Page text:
More workplaces welcoming canine colleagues | Dogalize
They're man's best friend, but for most dog owners, their four-legged friends stay home when they head to work.
Now more and more employers in the Tri-State are “going to the dogs” and creating dog-friendly workplaces.
Barefoot Proximity is one of a number of companies allowing employees to bring their dogs to work. On any give workday, you'll find five to eight employees’ dogs attending meetings, warming laps or just hanging out at the Cincinnati-based digital marketing firm.
The dog-friendly environment is a source of pride, even a way to attract new employees, especially millennials.
"I like to think that having dogs here reminds us to be playful, fully present and loyal,” said Julie Hanser, Barefoot Proximity’s director of talent development. “Just by having them here I think they impact that on our culture."
Barefoot Proximity’s policy has made a huge difference to employee Thomas Cochill, who brings Bill Bixby, his Petit Bassett Griffon Vandeen puppy, to the office a few days a week. Bill Bixby, along with the other dogs in the office, remain on a leash at their owners’ workspace, unless headed outside for bathroom breaks.
"It's great for me, it's for him. I think it really adds to the environment itself," said Cochill. “I think that you have to be mindful of the dog. You can’t just let then come in and run free. It’s still a professional environment.”
Legion Logistics in Florence is another local employer that has embraced the dog-friendly business model. It’s a common sight to see Charlie, a 145-pound Saint Bernard, taking the elevator to the office with his owner, Ben Hershorin.
Hershorin said he was surprised when his boss first said he could bring Charlie to the office.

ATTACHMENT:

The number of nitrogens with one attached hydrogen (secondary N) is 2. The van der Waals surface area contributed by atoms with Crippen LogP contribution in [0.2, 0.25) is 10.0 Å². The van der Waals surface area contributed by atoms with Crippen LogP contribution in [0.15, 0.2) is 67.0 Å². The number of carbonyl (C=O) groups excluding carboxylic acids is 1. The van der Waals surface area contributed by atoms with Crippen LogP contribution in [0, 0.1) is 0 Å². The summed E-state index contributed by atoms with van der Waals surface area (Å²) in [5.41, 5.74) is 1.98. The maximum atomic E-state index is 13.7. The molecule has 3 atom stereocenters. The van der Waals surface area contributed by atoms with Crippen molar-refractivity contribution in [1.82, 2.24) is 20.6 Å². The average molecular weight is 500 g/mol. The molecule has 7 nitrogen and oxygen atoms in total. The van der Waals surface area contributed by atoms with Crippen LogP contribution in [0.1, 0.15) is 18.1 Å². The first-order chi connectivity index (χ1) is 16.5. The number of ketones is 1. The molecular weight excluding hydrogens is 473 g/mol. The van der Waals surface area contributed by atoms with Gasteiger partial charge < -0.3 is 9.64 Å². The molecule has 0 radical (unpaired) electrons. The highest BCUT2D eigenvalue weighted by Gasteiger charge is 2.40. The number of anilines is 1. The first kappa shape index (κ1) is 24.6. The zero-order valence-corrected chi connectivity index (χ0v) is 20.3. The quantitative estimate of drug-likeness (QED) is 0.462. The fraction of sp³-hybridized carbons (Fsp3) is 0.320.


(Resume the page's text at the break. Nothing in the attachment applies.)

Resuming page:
"He's been coming in twice a week now," Hershorin said. "It's just me and him, live in a bachelor pad, I don't like to leave him all day and he's just one of those dogs that always likes to be around people."
"Seeing how much happiness it brings to people here in the office,” said another employee, Sean Bradley, who was working alongside his Shepard puppy, Gunner. “Puppies, I mean everybody gushes over puppies."
Researchers at Virginia Commonwealth University found in a 2012 study that dogs in the workplace increase creativity, decreases absenteeism and lowers stress. But there are concerns for employers. Liability, distraction and allergies top the list.
Legion Logistics president Lacy Starling says they've never had any problems. They also have a sign-up sheet to make sure there aren’t too many dogs at the office at the same time.
"We always ask when people first start, do you have dog allergies," Starling said. “The rule in our office is your dog has to be extremely well-socialized and calm."
Back at Barefoot Proximity, they have a written policy and set of guidelines dog owners must follow. Dogs must be what the company calls "office ready."
"That's a combination of having proper immunizations, being socialized with people and other dogs and just having general good manners," Hanser said, adding the policy is based on common sense. Hanser also said the policy has evolved over the years, with input from employees and clients.
“Keeping dogs out of the common areas or off of the upholstered furniture , that’s been a response to wanting to be sensitive to people with allergies,” she said.According to a 2015 survey by the Society for Human Resource Management about eight percent of U.S. employers currently allow workers to bring their pets to work. It’s a trend that Bill Bixby’s owner hopes continues to grow.
"I think it's great to work for a place that like values this part of my life," Cochill said.